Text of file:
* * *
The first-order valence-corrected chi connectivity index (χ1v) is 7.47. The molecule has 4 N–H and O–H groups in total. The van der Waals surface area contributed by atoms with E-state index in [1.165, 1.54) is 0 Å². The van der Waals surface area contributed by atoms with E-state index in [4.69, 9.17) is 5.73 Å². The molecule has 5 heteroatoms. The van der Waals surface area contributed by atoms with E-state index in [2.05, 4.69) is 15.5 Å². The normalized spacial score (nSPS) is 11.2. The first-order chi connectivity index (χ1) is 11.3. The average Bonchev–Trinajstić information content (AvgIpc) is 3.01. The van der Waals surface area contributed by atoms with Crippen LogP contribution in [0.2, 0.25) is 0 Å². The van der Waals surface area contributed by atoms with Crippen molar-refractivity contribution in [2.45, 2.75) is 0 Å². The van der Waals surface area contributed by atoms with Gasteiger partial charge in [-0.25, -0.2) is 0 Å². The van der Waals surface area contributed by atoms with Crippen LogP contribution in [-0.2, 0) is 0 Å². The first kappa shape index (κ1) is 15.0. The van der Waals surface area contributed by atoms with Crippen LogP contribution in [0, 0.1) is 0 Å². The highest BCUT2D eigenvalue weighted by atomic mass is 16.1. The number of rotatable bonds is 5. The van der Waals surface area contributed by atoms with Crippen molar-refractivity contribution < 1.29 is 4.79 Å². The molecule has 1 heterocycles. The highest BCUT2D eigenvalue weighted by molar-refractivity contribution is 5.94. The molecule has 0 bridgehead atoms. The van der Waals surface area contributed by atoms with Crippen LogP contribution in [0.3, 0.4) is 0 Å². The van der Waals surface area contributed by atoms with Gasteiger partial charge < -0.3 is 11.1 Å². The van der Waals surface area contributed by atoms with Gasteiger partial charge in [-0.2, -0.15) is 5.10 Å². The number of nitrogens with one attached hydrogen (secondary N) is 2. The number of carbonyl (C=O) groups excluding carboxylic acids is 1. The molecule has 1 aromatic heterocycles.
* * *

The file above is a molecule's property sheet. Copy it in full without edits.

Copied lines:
The first-order valence-corrected chi connectivity index (χ1v) is 7.47. The molecule has 4 N–H and O–H groups in total. The van der Waals surface area contributed by atoms with E-state index in [1.165, 1.54) is 0 Å². The van der Waals surface area contributed by atoms with E-state index in [4.69, 9.17) is 5.73 Å². The molecule has 5 heteroatoms. The van der Waals surface area contributed by atoms with E-state index in [2.05, 4.69) is 15.5 Å². The normalized spacial score (nSPS) is 11.2. The first-order chi connectivity index (χ1) is 11.3. The average Bonchev–Trinajstić information content (AvgIpc) is 3.01. The van der Waals surface area contributed by atoms with Crippen LogP contribution in [0.2, 0.25) is 0 Å². The van der Waals surface area contributed by atoms with Crippen molar-refractivity contribution in [2.45, 2.75) is 0 Å². The van der Waals surface area contributed by atoms with Gasteiger partial charge in [-0.25, -0.2) is 0 Å². The van der Waals surface area contributed by atoms with Crippen LogP contribution in [-0.2, 0) is 0 Å². The first kappa shape index (κ1) is 15.0. The van der Waals surface area contributed by atoms with Crippen LogP contribution in [0, 0.1) is 0 Å². The highest BCUT2D eigenvalue weighted by atomic mass is 16.1. The number of rotatable bonds is 5. The van der Waals surface area contributed by atoms with Crippen molar-refractivity contribution < 1.29 is 4.79 Å². The molecule has 1 heterocycles. The highest BCUT2D eigenvalue weighted by molar-refractivity contribution is 5.94. The molecule has 0 bridgehead atoms. The van der Waals surface area contributed by atoms with Crippen LogP contribution in [0.3, 0.4) is 0 Å². The van der Waals surface area contributed by atoms with Gasteiger partial charge < -0.3 is 11.1 Å². The van der Waals surface area contributed by atoms with Gasteiger partial charge in [-0.2, -0.15) is 5.10 Å². The number of nitrogens with one attached hydrogen (secondary N) is 2. The number of carbonyl (C=O) groups excluding carboxylic acids is 1. The molecule has 1 aromatic heterocycles.